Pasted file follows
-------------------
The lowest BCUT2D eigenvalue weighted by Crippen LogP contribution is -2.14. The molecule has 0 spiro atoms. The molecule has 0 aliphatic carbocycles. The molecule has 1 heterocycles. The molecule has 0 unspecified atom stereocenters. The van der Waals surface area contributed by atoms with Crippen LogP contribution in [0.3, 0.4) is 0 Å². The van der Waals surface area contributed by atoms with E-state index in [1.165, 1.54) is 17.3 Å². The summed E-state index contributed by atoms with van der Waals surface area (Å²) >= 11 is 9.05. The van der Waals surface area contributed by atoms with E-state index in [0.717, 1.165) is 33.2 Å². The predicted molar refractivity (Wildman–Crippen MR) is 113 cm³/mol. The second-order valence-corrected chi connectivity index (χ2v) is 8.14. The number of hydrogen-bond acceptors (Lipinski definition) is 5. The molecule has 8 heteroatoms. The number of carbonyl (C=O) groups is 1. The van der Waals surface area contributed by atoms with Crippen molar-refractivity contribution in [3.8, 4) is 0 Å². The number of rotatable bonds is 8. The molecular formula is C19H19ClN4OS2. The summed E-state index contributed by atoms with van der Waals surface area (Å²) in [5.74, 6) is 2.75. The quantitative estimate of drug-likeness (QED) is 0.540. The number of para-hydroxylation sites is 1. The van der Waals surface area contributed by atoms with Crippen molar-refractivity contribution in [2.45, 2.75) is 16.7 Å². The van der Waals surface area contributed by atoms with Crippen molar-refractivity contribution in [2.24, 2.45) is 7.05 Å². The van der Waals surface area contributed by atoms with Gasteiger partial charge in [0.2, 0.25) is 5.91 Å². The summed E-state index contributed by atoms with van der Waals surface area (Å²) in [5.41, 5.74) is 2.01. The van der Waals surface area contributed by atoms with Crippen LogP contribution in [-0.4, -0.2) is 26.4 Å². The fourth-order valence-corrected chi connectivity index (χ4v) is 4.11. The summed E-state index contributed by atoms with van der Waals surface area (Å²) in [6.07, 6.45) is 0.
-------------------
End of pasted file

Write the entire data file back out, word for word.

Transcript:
The lowest BCUT2D eigenvalue weighted by Crippen LogP contribution is -2.14. The molecule has 0 spiro atoms. The molecule has 0 aliphatic carbocycles. The molecule has 1 heterocycles. The molecule has 0 unspecified atom stereocenters. The van der Waals surface area contributed by atoms with Crippen LogP contribution in [0.3, 0.4) is 0 Å². The van der Waals surface area contributed by atoms with E-state index in [1.165, 1.54) is 17.3 Å². The summed E-state index contributed by atoms with van der Waals surface area (Å²) >= 11 is 9.05. The van der Waals surface area contributed by atoms with E-state index in [0.717, 1.165) is 33.2 Å². The predicted molar refractivity (Wildman–Crippen MR) is 113 cm³/mol. The second-order valence-corrected chi connectivity index (χ2v) is 8.14. The number of hydrogen-bond acceptors (Lipinski definition) is 5. The molecule has 8 heteroatoms. The number of carbonyl (C=O) groups is 1. The van der Waals surface area contributed by atoms with Crippen molar-refractivity contribution in [3.8, 4) is 0 Å². The number of rotatable bonds is 8. The molecular formula is C19H19ClN4OS2. The summed E-state index contributed by atoms with van der Waals surface area (Å²) in [5.74, 6) is 2.75. The quantitative estimate of drug-likeness (QED) is 0.540. The number of para-hydroxylation sites is 1. The van der Waals surface area contributed by atoms with Crippen molar-refractivity contribution in [2.45, 2.75) is 16.7 Å². The van der Waals surface area contributed by atoms with Crippen molar-refractivity contribution in [2.24, 2.45) is 7.05 Å². The van der Waals surface area contributed by atoms with Gasteiger partial charge in [0.2, 0.25) is 5.91 Å². The summed E-state index contributed by atoms with van der Waals surface area (Å²) in [5.41, 5.74) is 2.01. The van der Waals surface area contributed by atoms with Crippen LogP contribution in [-0.4, -0.2) is 26.4 Å². The fourth-order valence-corrected chi connectivity index (χ4v) is 4.11. The summed E-state index contributed by atoms with van der Waals surface area (Å²) in [6.07, 6.45) is 0.